Bay rates rise sparks anger

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Bay residents will have to dig deeper into their pockets this year, with rates rises announced across the board.

The Western Bay District Council had the sharpest rates rise of all three local councils, with an average 5.16 per cent rise.

The Tauranga City Council has adopted a 2 per cent increase, while the Bay of Plenty Regional Council's rates will be going up by 3.5 per cent.

The Western Bay District Council's increase upset Bay of Plenty Federated Farmers vice-president John Scrimgeour, who would be forking out an extra $1200 a year on top of his already large $25,000 rates bill.

"I thought most people had given the council a pretty clear message that they need to be prudent with what's been happening around here, particularly in the kiwifruit sector," the Te Puke farmer said.

The Western Bay should be having very minor increases and the council should be living within its means, Mr Scrimgeour said.

"The rest of us, if we don't have a pay rise we need to cut the cloth to fit.

I think the council should adopt the same approach.

"A 5.16 per cent increase is unreasonable in the current environment and they need to do their homework a bit better."

Western Bay Mayor Ross Paterson said the main contributor to this year's rates increase was the debt for upgraded stormwater, water and wastewater infrastructure.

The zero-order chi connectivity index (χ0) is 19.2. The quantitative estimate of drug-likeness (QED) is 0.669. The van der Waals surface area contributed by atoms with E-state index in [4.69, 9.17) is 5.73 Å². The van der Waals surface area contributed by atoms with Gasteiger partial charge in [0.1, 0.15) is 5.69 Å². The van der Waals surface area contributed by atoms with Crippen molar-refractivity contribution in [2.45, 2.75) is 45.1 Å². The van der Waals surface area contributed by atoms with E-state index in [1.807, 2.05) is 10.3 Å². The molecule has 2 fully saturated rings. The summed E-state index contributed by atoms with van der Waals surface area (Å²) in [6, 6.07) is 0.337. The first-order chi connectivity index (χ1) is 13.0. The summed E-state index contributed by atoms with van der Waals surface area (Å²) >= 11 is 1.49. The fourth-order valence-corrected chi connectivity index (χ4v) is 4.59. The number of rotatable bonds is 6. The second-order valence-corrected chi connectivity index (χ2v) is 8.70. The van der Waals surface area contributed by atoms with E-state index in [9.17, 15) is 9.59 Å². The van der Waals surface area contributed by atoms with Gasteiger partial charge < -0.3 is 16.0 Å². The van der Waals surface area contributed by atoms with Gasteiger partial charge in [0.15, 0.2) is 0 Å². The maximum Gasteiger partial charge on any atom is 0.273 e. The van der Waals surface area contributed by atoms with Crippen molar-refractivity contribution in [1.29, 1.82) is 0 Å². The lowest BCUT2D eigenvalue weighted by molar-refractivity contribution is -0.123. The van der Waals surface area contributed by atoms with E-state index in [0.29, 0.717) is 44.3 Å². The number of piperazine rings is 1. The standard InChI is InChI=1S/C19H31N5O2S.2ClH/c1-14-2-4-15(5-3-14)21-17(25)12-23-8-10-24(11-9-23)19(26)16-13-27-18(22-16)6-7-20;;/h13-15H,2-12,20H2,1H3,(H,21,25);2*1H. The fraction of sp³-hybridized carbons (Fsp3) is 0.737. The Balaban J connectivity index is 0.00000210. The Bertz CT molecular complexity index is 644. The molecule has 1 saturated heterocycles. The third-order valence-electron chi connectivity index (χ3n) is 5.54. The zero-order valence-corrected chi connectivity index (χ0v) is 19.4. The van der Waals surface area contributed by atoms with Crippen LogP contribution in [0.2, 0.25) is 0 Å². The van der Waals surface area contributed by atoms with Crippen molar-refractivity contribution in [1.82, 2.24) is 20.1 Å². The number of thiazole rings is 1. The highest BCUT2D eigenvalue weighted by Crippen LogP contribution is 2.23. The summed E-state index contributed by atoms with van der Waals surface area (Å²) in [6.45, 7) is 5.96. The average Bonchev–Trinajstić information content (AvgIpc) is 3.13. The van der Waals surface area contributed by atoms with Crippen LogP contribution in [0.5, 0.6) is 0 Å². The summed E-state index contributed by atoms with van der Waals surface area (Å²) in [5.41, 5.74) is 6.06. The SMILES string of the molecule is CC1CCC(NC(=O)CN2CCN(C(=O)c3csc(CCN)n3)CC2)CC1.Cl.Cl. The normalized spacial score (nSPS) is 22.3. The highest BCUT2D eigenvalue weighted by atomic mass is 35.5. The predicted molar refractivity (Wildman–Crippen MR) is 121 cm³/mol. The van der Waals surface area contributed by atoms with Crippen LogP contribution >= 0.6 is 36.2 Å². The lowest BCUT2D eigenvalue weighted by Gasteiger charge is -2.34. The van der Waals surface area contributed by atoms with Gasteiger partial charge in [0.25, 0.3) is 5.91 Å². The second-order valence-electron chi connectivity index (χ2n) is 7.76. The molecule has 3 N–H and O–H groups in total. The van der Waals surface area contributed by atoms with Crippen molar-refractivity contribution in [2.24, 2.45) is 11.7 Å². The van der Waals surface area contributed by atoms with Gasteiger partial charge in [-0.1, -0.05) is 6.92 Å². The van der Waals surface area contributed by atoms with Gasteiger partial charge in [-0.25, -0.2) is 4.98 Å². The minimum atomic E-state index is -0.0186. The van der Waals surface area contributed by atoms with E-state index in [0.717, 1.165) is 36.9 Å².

The uniform annual charges for the infrastructure would increase by 5 per cent and be spread across all ratepayers in the district, even those who did not benefit from the systems.

Mr Paterson said this was because the district's growth was less than expected and the council received $800,000 less than the $5.5 million it had budgeted for from payments made by developers.

He said of the 22,000 ratepayers in the district, there were about 7000 who did not use the water, stormwater or wastewater services.

"We overspent money improving those schemes, a lot of that is capacity for future generations. There's a shortage in growth, so we're finding other ways to fund that shortage."

The rates were also driven up by $851,000 in stormwater works for Waihi Beach.

Tauranga council yesterday signed off its 2013-14 annual plan, which will add $38 to the average rate of $1904.

But not before Councillor Catherine Stewart said the council would need more financial restraint because they were looking at a rates increase next year of about 10 per cent.

She also highlighted the "bow wave" effect from the extra $43.5 million that the council agreed to spend to improve the city's stormwater infrastructure.

"We need more restraint and more care in the prioritisation of the annual plan," she said.

This year's 2 per cent rates rise was 1.5 per cent more than if the council had not been confronted with the reality of what residents in Matua and Mount Maunganui had suffered during April's torrential downpours.

Mayor Stuart Crosby said the council faced a harder job next year to drive down a rating requirement of 10 per cent.

The Bay of Plenty Regional Council dropped its forecast rates rise of 7.5 per cent to 3.5 per cent.

Chairman John Cronin said a number of cost savings had been made, including reducing reliance on contractors.


Rates rises



  • Tauranga City Council: 2 per cent


  • Western Bay District Council: 5.16 per cent


  • Bay of Plenty Regional Council: 3.5 per cent

 

- Bay of Plenty Times

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